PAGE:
PARDO, DAVID SAMUEL BEN JACOB

PARDO, DAVID SAMUEL BEN JACOB (1718–1790), rabbinical author and poet. Born in Venice, he went to Sarajevo for a time as a result of a dispute over an inheritance, and from there to Spalato, in Dalmatia. From approximately 1738 he was a teacher of children, at the same time studying under the local rabbi, Abraham David Papo. Eventually Pardo was appointed rabbi of the town. From 1760 he was rabbi of Sarajevo. From 1776 to 1782 he traveled to Ereẓ Israel, settling in Jerusalem where he served as head of the yeshivah Ḥesed le-Avraham u-Vinyan Shelomo. Pardo was regarded as one of   Jerusalem's great rabbis. Of his many works his series of commentaries and novellae on tannaitic literature are especially original. His first work was Shoshannim le-David (Venice, 1752), a commentary on the Mishnah. The somewhat sharp language he employed in the first part in criticizing contemporary scholars gave rise to friction between him and David Corinaldi and Mas'ud Rokeaḥ in Leghorn. But after he mitigated his language in the second part and published an apology, a reconciliation took place. Pardo's Ḥasdei David (Leghorn, 1776–90; Jerusalem, 1890) on the Tosefta is considered the most important commentary on this work (the portion on Tohorot, the manuscript of which is in the National Library of Jerusalem, has not been published). He completed the work in Jerusalem on his 68th birthday. Portions of it were published in the Romm Vilna edition of the Talmud with the text of the Tosefta. Similarly, his Sifrei de-Vei Rav (Salonika, 1799), which he commenced in 1786 and was published by his son Abraham after his death, is the most important commentary on the Sifrei. In it he makes use of commentaries of Hillel b. Eliakim, Solomon ibn Okhana, and Eliezer ibn Nahum, all of which he had in manuscript. Other works he wrote are Mikhtam le-David (Salonika, 1772), halakhic decisions and responsa; Maskil le-David (Venice, 1761), a supercommentary on Rashi's biblical commentary; La-Menaẓẓe'aḥ le-David (Salonika, 1765), on those talmudic passages where alternative explanations are given; and Mizmor le-David (Leghorn, 1818), notes on the Perot Ginnosar of Hezekiah da Silva and Ḥayyim ibn Attar on Shulḥan Arukh, Even ha-Ezer. Pardo's liturgical poems and prayers are included in the Sephardi daily and festival prayer books. His arrangement of the Avodah for the Day of Atonement, which was adopted in the Sephardi rite, appeared in his Shifat Revivim (Leghorn, 1788). Of his sons, Jacob Pardo became chief rabbi of Ragusa and died in Jerusalem. He was a noted talmudist and well versed in Kabbalah. His chief works were Kohelet Ya'akov (Venice, 1784), a commentary on the early prophets; Appe Zutre (ibid., 1797), on Hilkhot Ishut of the Shulḥan Arukh Even ha-Ezer; and Minḥat Aharon (ibid., 1809), which deals mainly with the laws of prayer. A second son, Isaac, was rabbi of Sarajevo, while a third, Abraham, who married the daughter of Ḥ.J.D. Azulai , became head of the yeshivah Ḥesed le-Avraham u-Vinyan Shelomo after his father-in-law's death. Pardo's disciples included Shabbetai b. Abraham Ventura, who succeeded him as rabbi of Spalato, David Pinto, and Abraham Penso. -BIBLIOGRAPHY: Frumkin-Rivlin, 3 (1929), 95–98; Rosanes, Togarmah, 5 (1938), 117–22, 175–7; M.D. Gaon, Yehudei ha-Mizraḥ be-Ereẓ Yisrael, 2 (1938), 539–40; M. Benayahu, Ḥ.J.D. Azulai (Heb., 1959), 71–72, 357–60. (Shlomoh Zalman Havlin)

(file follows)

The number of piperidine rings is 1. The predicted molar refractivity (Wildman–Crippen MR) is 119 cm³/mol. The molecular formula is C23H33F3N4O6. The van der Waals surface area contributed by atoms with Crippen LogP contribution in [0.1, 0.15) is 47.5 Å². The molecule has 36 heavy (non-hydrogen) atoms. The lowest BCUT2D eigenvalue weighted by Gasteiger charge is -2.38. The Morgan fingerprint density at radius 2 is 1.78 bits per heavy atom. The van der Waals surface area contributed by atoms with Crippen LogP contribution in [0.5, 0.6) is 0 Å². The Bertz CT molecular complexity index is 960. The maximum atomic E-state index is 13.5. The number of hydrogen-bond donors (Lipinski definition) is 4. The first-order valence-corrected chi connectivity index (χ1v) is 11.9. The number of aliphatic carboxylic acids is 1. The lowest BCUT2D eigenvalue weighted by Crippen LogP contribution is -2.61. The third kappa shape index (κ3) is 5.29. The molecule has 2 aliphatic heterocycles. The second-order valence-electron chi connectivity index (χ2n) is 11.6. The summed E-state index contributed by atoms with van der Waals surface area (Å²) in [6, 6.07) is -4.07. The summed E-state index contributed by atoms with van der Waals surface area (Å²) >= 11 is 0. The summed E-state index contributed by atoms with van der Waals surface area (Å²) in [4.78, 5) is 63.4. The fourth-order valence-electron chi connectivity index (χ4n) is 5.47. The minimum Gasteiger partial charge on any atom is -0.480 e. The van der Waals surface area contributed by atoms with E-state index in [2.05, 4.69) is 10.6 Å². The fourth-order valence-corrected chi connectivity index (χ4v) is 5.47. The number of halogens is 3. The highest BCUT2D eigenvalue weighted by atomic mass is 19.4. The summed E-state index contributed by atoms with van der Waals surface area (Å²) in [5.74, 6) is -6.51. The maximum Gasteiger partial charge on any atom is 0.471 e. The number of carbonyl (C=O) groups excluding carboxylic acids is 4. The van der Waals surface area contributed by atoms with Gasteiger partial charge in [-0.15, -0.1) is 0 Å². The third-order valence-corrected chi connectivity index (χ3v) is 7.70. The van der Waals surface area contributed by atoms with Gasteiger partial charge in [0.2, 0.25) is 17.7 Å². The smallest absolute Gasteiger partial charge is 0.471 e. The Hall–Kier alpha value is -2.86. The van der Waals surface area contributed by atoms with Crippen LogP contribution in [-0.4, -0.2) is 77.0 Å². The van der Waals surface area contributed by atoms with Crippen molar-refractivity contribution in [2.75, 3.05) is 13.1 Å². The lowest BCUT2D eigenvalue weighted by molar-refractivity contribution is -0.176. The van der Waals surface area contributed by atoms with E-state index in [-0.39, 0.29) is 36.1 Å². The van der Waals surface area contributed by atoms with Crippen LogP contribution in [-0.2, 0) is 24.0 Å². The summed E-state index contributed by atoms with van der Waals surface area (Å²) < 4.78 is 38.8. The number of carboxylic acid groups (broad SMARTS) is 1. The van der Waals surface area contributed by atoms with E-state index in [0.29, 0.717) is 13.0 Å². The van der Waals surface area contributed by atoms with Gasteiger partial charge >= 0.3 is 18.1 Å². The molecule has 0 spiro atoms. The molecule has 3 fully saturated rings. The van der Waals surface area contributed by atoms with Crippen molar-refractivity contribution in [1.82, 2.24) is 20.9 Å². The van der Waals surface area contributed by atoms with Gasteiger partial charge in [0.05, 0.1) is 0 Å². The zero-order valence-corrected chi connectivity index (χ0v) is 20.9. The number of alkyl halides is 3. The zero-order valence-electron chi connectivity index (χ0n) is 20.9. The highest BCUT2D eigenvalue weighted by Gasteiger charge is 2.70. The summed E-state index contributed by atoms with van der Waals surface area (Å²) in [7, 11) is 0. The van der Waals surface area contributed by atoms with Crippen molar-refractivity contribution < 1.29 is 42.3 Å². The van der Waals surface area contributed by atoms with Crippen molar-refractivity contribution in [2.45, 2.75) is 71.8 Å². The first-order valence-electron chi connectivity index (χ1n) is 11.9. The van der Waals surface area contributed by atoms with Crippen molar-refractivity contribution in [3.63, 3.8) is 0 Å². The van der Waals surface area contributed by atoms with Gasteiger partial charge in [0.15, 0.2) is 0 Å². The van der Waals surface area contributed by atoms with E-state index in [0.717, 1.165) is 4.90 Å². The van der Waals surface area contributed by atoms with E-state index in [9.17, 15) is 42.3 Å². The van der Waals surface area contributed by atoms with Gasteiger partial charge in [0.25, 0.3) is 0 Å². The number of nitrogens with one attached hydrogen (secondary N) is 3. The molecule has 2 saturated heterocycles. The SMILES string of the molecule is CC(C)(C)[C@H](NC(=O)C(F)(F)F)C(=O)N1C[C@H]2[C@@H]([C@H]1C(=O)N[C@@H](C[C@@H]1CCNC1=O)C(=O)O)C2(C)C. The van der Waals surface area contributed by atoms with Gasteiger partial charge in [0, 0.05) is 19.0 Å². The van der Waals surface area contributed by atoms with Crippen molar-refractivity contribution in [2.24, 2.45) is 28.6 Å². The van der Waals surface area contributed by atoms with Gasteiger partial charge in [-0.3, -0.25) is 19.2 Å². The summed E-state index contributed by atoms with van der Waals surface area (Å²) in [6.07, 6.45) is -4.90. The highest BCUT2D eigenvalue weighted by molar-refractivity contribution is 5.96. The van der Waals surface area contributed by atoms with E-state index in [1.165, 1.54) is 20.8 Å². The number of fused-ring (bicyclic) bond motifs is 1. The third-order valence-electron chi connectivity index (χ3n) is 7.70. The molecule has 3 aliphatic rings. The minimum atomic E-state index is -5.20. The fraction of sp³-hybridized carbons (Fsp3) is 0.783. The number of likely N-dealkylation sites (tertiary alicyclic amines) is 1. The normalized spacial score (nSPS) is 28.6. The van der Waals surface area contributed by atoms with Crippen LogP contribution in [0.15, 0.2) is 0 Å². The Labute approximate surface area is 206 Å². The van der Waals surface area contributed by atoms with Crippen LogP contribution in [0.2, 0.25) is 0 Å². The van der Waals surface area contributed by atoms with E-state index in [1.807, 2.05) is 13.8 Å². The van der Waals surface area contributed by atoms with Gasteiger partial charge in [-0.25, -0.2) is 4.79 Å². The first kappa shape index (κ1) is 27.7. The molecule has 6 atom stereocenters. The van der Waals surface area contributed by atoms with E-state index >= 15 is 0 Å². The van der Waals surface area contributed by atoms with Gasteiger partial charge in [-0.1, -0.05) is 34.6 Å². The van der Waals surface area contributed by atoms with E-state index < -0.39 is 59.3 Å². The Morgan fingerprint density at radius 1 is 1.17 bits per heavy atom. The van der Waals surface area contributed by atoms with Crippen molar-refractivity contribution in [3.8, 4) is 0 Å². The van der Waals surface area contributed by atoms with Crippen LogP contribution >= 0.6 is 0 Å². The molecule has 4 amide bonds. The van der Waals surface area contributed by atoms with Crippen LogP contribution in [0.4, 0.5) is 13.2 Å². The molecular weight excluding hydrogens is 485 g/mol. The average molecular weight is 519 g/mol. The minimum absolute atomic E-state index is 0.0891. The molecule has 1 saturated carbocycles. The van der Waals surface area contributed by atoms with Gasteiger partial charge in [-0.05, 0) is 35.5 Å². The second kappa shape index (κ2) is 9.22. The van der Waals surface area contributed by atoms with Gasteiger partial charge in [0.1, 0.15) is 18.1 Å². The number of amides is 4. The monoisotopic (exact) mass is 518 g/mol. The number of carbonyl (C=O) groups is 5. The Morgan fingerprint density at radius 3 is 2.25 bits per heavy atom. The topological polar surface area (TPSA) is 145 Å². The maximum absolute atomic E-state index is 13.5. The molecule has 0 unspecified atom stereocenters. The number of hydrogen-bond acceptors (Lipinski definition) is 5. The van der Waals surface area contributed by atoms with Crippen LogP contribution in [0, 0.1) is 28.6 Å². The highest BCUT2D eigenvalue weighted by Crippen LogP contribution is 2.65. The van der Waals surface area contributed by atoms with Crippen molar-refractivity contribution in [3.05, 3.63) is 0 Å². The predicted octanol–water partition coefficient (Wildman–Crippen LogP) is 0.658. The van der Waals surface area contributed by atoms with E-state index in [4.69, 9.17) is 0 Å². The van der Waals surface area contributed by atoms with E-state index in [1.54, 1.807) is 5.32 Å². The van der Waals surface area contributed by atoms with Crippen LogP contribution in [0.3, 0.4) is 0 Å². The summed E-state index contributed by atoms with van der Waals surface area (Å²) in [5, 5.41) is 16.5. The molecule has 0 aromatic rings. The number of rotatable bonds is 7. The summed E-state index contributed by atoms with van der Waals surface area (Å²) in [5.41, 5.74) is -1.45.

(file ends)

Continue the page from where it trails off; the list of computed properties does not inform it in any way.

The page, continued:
Encyclopedia Judaica. 1971.

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